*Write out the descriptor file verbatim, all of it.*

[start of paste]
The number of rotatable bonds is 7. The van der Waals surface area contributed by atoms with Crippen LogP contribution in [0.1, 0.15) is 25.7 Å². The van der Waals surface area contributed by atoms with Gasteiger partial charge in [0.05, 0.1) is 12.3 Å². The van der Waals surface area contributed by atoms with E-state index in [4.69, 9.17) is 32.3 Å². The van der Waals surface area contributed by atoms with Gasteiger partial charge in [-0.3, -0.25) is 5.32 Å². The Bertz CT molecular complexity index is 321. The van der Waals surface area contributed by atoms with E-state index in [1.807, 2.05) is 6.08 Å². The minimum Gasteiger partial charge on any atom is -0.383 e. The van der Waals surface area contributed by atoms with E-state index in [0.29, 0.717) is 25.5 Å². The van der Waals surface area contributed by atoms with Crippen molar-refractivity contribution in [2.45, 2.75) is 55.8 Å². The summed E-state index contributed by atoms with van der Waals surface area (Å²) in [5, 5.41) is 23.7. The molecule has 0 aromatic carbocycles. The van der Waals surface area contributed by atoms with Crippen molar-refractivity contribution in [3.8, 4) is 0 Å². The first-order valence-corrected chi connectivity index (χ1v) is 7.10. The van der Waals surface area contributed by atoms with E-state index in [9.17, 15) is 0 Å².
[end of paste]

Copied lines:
The number of rotatable bonds is 7. The van der Waals surface area contributed by atoms with Crippen LogP contribution in [0.1, 0.15) is 25.7 Å². The van der Waals surface area contributed by atoms with Gasteiger partial charge in [0.05, 0.1) is 12.3 Å². The van der Waals surface area contributed by atoms with E-state index in [4.69, 9.17) is 32.3 Å². The van der Waals surface area contributed by atoms with Gasteiger partial charge in [-0.3, -0.25) is 5.32 Å². The Bertz CT molecular complexity index is 321. The van der Waals surface area contributed by atoms with E-state index in [1.807, 2.05) is 6.08 Å². The minimum Gasteiger partial charge on any atom is -0.383 e. The van der Waals surface area contributed by atoms with E-state index in [0.29, 0.717) is 25.5 Å². The van der Waals surface area contributed by atoms with Crippen molar-refractivity contribution in [2.45, 2.75) is 55.8 Å². The summed E-state index contributed by atoms with van der Waals surface area (Å²) in [5, 5.41) is 23.7. The molecule has 0 aromatic carbocycles. The van der Waals surface area contributed by atoms with Crippen molar-refractivity contribution in [3.8, 4) is 0 Å². The first-order valence-corrected chi connectivity index (χ1v) is 7.10. The van der Waals surface area contributed by atoms with E-state index in [9.17, 15) is 0 Å².